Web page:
Irregular menstrual cycles—defined as having cycles that are shorter than 21 days, longer than 35 days, or vary between extremes—are very common. Most women will have times when their periods get a little wacky due to illness, travel, or stress.
"Having the occasional irregular cycle is nothing to be concerned about," says Dr. Corrine Kolka Welt, MD, a reproductive endocrinologist at Massachusetts General Hospital and an assistant professor at Harvard Medical School. Still, according to a study led by Dr. Karen Barnard, MD, MPH, an associate professor of clinical internal medicine at the University of South Carolina School of Medicine, about 17 percent of women report experiencing consistently irregular cycles, which may have an effect on fertility or indicate a health concern.
"I've been having irregular cycles since college," said Ann Chavie of Chicago, Illinois, "I used to get my period every couple of weeks! Now, after being on the pill and then stopping to try to have a baby, I have really long cycles."
"My cycles are all over the place," said Ella Longoria [not her real name] of Denver, Colorado. She thought it was her demanding and erratic schedule as a resident physician that was making her cycles irregular. "But now that I'm an attending physician and I work regular hours, my cycles have not settled down," she said.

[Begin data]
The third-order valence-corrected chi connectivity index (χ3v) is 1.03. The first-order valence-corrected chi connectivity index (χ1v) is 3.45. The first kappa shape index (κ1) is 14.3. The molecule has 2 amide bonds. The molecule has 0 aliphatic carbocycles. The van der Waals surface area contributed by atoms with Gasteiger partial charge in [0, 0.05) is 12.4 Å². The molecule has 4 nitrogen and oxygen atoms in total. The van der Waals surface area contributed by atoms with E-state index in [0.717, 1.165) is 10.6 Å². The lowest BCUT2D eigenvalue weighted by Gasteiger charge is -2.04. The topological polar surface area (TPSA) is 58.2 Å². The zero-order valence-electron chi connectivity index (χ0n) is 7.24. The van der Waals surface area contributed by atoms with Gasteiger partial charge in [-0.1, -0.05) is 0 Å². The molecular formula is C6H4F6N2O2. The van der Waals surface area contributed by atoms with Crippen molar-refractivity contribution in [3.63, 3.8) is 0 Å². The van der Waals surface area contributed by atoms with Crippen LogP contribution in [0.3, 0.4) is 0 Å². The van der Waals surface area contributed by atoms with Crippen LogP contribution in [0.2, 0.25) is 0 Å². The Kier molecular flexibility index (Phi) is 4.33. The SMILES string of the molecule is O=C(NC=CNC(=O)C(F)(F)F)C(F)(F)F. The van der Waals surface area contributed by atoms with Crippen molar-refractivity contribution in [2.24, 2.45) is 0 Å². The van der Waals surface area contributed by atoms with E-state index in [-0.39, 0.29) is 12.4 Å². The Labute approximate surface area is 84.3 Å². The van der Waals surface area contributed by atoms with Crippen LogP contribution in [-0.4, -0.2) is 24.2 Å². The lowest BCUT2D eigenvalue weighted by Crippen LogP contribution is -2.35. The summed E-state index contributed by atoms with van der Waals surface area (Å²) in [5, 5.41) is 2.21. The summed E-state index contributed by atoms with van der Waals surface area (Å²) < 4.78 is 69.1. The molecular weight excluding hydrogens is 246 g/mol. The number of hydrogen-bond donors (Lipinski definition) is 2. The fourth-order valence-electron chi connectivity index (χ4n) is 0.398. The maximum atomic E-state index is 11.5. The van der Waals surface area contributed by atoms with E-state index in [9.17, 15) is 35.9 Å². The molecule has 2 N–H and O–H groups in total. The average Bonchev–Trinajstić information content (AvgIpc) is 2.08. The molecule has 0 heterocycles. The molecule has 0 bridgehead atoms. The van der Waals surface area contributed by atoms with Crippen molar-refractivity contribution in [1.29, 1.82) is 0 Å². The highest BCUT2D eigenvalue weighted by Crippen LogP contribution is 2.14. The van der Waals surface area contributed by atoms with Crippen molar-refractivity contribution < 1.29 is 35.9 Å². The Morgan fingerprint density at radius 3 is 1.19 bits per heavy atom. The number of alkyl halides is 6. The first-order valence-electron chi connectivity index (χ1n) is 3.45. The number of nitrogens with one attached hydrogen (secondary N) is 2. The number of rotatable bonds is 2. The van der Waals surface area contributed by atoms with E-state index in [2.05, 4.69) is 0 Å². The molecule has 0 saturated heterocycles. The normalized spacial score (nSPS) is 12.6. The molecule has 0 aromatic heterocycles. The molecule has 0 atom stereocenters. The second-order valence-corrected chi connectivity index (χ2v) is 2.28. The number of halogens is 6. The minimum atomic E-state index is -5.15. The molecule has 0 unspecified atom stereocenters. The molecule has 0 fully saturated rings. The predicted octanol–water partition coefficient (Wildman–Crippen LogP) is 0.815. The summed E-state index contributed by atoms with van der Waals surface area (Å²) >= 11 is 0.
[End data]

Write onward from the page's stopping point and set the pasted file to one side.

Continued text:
According to Dr. Welt, there are three very common reasons why a woman might be having irregular cycles:
- Being too thin or exercising too much
- Polycystic ovary syndrome (PCOS), which indicates disruption in the hormonal balance and is characterized by excessive hair growth, acne, and irregular cycles
- Early menopause
Other culprits behind irregular cycles can include thyroid problems or high levels of the hormone prolactin (which is normally present at high levels only when a woman is breastfeeding).